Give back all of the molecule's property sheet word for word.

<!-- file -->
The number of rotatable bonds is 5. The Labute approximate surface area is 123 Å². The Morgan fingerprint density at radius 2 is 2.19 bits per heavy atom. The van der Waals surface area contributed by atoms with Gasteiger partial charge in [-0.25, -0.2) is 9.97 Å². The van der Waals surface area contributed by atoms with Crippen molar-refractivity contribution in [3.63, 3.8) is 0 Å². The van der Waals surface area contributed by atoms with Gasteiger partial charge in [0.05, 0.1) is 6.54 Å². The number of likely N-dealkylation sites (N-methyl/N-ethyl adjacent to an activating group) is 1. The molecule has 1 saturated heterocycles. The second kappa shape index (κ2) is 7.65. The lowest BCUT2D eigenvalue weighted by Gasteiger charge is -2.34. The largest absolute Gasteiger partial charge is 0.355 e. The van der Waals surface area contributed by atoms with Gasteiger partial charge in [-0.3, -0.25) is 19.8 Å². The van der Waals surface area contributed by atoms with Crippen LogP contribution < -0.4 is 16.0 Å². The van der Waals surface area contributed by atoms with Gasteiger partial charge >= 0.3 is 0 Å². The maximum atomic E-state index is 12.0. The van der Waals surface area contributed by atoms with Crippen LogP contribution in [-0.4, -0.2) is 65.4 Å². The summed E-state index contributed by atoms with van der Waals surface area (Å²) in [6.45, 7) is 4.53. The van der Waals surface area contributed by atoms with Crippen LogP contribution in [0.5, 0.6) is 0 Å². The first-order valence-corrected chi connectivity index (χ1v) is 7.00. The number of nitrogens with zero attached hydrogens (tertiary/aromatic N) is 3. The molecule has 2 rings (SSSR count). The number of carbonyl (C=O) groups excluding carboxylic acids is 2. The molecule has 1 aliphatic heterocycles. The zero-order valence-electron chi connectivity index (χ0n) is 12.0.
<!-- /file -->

The number of rotatable bonds is 5. The Labute approximate surface area is 123 Å². The Morgan fingerprint density at radius 2 is 2.19 bits per heavy atom. The van der Waals surface area contributed by atoms with Gasteiger partial charge in [-0.25, -0.2) is 9.97 Å². The van der Waals surface area contributed by atoms with Crippen molar-refractivity contribution in [3.63, 3.8) is 0 Å². The van der Waals surface area contributed by atoms with Gasteiger partial charge in [0.05, 0.1) is 6.54 Å². The number of likely N-dealkylation sites (N-methyl/N-ethyl adjacent to an activating group) is 1. The molecule has 1 saturated heterocycles. The second kappa shape index (κ2) is 7.65. The lowest BCUT2D eigenvalue weighted by Gasteiger charge is -2.34. The largest absolute Gasteiger partial charge is 0.355 e. The van der Waals surface area contributed by atoms with Gasteiger partial charge in [-0.3, -0.25) is 19.8 Å². The van der Waals surface area contributed by atoms with Crippen LogP contribution < -0.4 is 16.0 Å². The van der Waals surface area contributed by atoms with Gasteiger partial charge >= 0.3 is 0 Å². The maximum atomic E-state index is 12.0. The van der Waals surface area contributed by atoms with Crippen LogP contribution in [-0.4, -0.2) is 65.4 Å². The summed E-state index contributed by atoms with van der Waals surface area (Å²) in [6.45, 7) is 4.53. The van der Waals surface area contributed by atoms with Crippen LogP contribution in [0.5, 0.6) is 0 Å². The first-order valence-corrected chi connectivity index (χ1v) is 7.00. The number of nitrogens with zero attached hydrogens (tertiary/aromatic N) is 3. The molecule has 2 rings (SSSR count). The number of carbonyl (C=O) groups excluding carboxylic acids is 2. The molecule has 1 aliphatic heterocycles. The zero-order valence-electron chi connectivity index (χ0n) is 12.0.